Tuesday, 24 May 2011

...Though-out the last 18 months of Gracie's life she realized her previous judgments of her mother had been harsh and built upon the vision of the girl who had originally formed them. They were ridged judgments of a mother who had been caught in an existence of chaos. While Gracie could now see her own failings, she realized that it was pointless to get too caught up in her own guilt. Rather then simmer in her own guilt, now was a time to help others face their own realities….

From my first novel.
Copyright © 2011 by Holly Ballantyne

Thursday, 19 May 2011


Schizophrenia is a devastating illness that affects hundreds of thousands of Canadians each year. The cost to the individuals and their families is extensive. The onset of the illness can be rapid, with the start of the symptoms over a few days or weeks; well others will develop their symptoms slowly over many months or years.

In 2004 Angus began to exhibit behaviors that were unusual for him. A young man of 20, he was a caring son and brother, a student studying at the University of the Fraser Valley, with the hope of entering into a social work program. But the gradual onset of schizophrenia grounded his hopes for a number of years.

The following selections come from journal entries and letters written by me; Angus' mother, through-out the gradual onset of his mental illness.

Dr Seiman: G. P. 
Diagnosis: Depression 
Effexor 100 mg.                                                                                                                                                                                                                                 

February 10, 2005
Angus never sleeps anymore. Awake day and night. For days! He wanders in circles at home; he wanders in circles on the streets: always with loud, angry music playing on his Ipod with the head phones on. The look in his eyes is so different; my son has become a stranger to me. What is happening?

March 11, 2005
I am a wreck! My ability to focus on my daily tasks is challenged minute by minute. Sleep deprivation is a form of torture and none of us sleep these days.
Angus and I spoke today; he admitted he is not doing well but is not ready to get help. He does not wash or change his clothes, he hardly eats or sleeps. He spends a lot of time alone in his room having heated discussions with the voices in his head. As a result, his voice is raspy from all the work he gives it.  When Angus looks at me, a stranger looks into my eyes. Clearly he does not know who I am. I can no longer touch him, I miss being able to hug him. I miss his company. I miss my son.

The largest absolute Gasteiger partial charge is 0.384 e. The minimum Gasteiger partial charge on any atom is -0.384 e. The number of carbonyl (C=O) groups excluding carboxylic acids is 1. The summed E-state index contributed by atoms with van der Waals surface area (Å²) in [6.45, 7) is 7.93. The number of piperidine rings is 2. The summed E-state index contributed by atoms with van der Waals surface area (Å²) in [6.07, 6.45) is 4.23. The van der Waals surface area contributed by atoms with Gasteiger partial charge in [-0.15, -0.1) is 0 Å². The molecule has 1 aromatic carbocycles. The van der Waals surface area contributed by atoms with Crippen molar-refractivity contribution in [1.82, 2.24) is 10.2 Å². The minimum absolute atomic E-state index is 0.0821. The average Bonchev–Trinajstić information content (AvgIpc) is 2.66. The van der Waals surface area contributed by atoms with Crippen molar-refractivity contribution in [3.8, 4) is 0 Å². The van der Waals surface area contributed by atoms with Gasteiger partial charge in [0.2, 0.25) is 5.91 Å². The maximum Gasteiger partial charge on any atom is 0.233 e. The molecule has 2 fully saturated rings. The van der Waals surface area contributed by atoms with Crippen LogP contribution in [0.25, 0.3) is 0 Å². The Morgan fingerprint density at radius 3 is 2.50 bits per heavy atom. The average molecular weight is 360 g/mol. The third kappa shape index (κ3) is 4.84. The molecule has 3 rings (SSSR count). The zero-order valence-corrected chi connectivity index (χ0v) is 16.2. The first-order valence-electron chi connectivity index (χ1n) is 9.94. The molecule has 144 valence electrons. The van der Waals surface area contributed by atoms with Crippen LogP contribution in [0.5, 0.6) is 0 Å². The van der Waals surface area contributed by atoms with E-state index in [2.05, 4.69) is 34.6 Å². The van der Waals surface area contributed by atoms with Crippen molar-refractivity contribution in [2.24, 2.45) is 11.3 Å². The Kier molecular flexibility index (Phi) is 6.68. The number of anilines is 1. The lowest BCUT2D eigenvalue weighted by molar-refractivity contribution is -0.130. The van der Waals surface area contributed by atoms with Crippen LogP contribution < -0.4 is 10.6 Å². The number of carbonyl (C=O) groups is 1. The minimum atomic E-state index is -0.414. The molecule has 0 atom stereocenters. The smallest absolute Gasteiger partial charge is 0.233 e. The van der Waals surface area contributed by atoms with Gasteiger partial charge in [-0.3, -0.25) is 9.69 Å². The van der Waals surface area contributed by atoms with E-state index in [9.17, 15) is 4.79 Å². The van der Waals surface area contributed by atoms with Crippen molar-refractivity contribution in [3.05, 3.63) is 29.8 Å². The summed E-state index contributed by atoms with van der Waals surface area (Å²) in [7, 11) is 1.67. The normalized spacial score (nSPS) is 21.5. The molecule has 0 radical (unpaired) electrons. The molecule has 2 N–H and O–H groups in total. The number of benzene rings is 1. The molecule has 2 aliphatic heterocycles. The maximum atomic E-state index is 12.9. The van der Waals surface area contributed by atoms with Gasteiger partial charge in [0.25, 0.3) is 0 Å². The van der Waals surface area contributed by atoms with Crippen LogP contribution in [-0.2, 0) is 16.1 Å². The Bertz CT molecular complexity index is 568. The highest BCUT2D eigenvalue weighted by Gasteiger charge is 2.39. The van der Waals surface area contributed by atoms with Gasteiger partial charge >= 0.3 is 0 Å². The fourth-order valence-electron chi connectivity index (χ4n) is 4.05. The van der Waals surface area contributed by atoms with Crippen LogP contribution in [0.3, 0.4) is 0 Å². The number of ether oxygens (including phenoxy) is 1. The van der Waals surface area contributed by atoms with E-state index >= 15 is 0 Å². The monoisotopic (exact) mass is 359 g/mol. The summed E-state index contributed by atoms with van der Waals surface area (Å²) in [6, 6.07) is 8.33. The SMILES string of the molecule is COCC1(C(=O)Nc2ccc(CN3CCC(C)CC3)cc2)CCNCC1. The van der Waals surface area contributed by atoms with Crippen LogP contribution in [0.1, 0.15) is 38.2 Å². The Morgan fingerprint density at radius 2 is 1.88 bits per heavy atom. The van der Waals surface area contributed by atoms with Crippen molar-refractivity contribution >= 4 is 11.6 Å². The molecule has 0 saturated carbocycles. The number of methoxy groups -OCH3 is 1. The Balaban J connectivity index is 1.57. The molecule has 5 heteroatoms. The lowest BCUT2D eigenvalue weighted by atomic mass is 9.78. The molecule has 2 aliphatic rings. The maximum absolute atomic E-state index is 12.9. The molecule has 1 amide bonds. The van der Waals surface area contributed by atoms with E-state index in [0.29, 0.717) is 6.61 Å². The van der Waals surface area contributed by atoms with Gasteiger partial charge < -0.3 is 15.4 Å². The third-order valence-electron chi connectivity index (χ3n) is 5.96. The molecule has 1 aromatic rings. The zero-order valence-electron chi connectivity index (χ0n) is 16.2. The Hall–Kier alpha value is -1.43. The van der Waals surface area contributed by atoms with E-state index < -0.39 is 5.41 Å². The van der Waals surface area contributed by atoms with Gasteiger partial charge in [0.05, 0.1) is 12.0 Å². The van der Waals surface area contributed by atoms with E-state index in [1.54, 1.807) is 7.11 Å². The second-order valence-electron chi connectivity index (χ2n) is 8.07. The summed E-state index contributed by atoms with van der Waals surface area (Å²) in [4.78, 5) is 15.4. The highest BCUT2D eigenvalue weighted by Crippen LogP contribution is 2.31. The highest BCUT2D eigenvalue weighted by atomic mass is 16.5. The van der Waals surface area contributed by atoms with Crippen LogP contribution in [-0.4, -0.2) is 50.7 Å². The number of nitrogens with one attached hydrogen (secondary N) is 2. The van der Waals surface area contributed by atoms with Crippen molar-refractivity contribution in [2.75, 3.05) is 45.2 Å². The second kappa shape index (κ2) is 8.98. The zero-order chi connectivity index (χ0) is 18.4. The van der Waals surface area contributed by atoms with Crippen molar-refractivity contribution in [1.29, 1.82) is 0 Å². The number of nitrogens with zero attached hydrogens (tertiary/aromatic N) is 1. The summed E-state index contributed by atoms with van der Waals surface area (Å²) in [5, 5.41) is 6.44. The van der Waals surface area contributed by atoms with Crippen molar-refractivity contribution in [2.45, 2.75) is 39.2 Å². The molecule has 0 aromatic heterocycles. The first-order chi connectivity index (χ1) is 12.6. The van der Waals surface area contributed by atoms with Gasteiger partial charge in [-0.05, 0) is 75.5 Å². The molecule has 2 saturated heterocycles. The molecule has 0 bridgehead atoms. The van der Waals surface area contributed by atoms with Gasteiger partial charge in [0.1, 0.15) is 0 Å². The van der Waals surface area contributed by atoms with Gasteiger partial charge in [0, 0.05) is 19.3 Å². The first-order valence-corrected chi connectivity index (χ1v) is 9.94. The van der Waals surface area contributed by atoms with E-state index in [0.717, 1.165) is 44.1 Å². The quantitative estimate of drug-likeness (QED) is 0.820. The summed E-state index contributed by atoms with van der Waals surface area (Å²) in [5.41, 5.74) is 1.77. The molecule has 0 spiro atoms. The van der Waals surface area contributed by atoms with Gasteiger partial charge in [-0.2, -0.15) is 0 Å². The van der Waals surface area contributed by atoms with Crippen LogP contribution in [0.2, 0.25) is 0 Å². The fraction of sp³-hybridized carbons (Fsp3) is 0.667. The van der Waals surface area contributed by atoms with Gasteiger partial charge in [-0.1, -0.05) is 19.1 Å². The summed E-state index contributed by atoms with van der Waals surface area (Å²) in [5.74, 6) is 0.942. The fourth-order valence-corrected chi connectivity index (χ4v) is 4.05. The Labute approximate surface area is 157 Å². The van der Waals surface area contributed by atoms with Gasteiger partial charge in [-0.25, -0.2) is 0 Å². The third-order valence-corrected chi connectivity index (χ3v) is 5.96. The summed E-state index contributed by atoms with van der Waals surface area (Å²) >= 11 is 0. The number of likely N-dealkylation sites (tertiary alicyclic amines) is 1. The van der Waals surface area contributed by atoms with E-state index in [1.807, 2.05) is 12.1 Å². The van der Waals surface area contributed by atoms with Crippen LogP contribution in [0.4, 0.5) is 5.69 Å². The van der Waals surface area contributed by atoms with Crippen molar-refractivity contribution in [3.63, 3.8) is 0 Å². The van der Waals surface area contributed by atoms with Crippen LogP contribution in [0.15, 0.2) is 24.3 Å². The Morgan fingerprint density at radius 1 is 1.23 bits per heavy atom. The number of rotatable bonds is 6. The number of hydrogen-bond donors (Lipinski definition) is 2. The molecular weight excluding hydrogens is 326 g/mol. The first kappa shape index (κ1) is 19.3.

Please remember that this is original work that can not be reprinted without the consent of the author. Blog entry Copyright 2011.

Wednesday, 11 May 2011

About Stigma & the Language We Use

I had coffee with a friend the other day. It was wonderful to once again sit in the warm cocoon of a local coffee shop and shoot the breeze. We talked about many things, from family, to school, to work. Finally we touched on the subject we both shared, our battles with depression.

The conversation was nonthreatening so we both felt comfortable in sharing all we had been through. Her story was as brutal as one could imagine and yet she refused to label herself as ill. In fact she felt it was a label which furthered the stigma we both live with. She informed me that she preferred to use the phrase, ‘I have mental health issues’ rather then the common phrase, ‘I have a mental illness.’ I have been pondering this idea ever since.

I am very comfortable referrer to myself as a ‘mental health consumer’ instead of ‘a mentally ill patient’, and yet I held on fast to the phrase ‘mental illness.’ So I am now questioning do I need to take it one step further, and begin to remind myself that I am dealing with issues and not illness. As I consider I realized that if someone were to ask me if I am ill with depression today, I would say I am in a remission. My symptoms are presently under my management instead of me under the management of my symptoms. But with that said, I am nothing like I was before my last episode, I am more vulnerable and far more fragile. But am I still ill and should I allow myself to speak of myself in that way?

Stigma is my chosen battle ground. I strongly believe that my energy is best used shifting previously held prejudices and misconceptions of all mental health illnesses or issues. As I go through my day taking all opportunities to enlighten others it now occurs to me that maybe I had room to grow in my own enlightenment.

I believe my friend has hit the nail on the head. I am no longer mentally ill, while in remission I am dealing with mental health issues. This phrase just feels more appropriate. Like I am a consumer not a patient, I am not ill just dealing with my issues. To my friend, and you know who you are, I am so grateful for the gift of enlightenment you bestowed upon me that afternoon at Timmy’s.

Monday, 9 May 2011

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